Merger of IHS and Markit creates global data powerhouse

Markit was founded in 2003 and employs 4,200 people in 13 countries

Two of the world’s largest market data companies, IHS and Markit, are to merge in a deal worth $13bn (£9bn), creating a powerhouse in economic, corporate and debt data and analysis. The merger of IHS, which is listed on the New York Stock Exchange, and Markit, which is listed on Nasdaq but is a British company, will be effected through an all-share deal which has been approved by both boards. 

Lance Uggla, the Canadian founder, chairman and chief executive of Markit, said: “Together, we will create a global information powerhouse and a platform for innovation that drives future revenue. The combination will enhance cash flow and enable stronger returns of capital to shareholders.” 

The new company will be headquartered in London, and IHS chairman and chief executive Jerre Stead will be its first chairman, to be followed on his retirement in 2018 by Mr Uggla, whose 3 per cent shareholding in Markit is worth $177m. Co-founder Kevin Gould owns a 2 per cent stake worth around $108m.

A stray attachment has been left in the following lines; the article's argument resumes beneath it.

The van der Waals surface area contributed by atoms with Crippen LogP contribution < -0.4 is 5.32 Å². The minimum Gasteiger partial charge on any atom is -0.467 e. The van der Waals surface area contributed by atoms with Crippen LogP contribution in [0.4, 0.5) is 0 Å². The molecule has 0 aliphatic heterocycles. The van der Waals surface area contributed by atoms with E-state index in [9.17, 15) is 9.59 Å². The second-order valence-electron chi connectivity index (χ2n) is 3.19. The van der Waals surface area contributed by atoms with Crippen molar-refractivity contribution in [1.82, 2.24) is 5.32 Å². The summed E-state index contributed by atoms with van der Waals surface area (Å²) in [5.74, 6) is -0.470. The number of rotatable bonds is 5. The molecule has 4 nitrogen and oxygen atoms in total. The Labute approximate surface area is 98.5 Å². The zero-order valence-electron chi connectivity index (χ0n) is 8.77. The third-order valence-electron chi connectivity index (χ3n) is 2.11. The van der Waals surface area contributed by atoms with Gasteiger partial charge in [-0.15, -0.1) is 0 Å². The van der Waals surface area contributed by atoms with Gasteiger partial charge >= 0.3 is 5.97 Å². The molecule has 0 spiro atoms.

Markit was founded in 2003 and employs 4,200 people in 13 countries. It floated in June 2014 at $24 a share; yesterday afternoon they were trading at $33. IHS employs nearly 9,000 in 32 countries. It was founded in 1959 as Rogers Publishing Company and produced technical news magazines; it  was one of the earliest cataloguers of data on microfilm. It floated on the New York Stock Exchange in 2005, and changed its name from Information Handling Services to IHS.

“This transformational merger brings together two information-rich companies to create a powerful provider of unique business intelligence, data and analytics,” Mr Stead said. The combined company’s revenues in 2015 were $3.3bn and they made earnings before interest, tax, depreciation and amortisation of $1.2bn. Together they have 50,000 customers around the world, and serve 75 per cent of the Fortune 500. IHS shareholders will own approximately 57 per cent and Markit shareholders 43 per cent. 

The two companies said the deal would provide cost savings of $125m, which it said would come from lower spending on IT, selling off duplicate properties and merging head offices. They also said they expect the merger to create an extra $100m of “revenue opportunities”. 

Markit was started by Mr Uggla in a barn in Hertfordshire. Despite choosing to float on Nasdaq in the US, Mr Uggla said: “Listing in New York doesn’t mean we are not a UK company. In order for us to grow and facilitate our expansion, we needed the best access to capital.”

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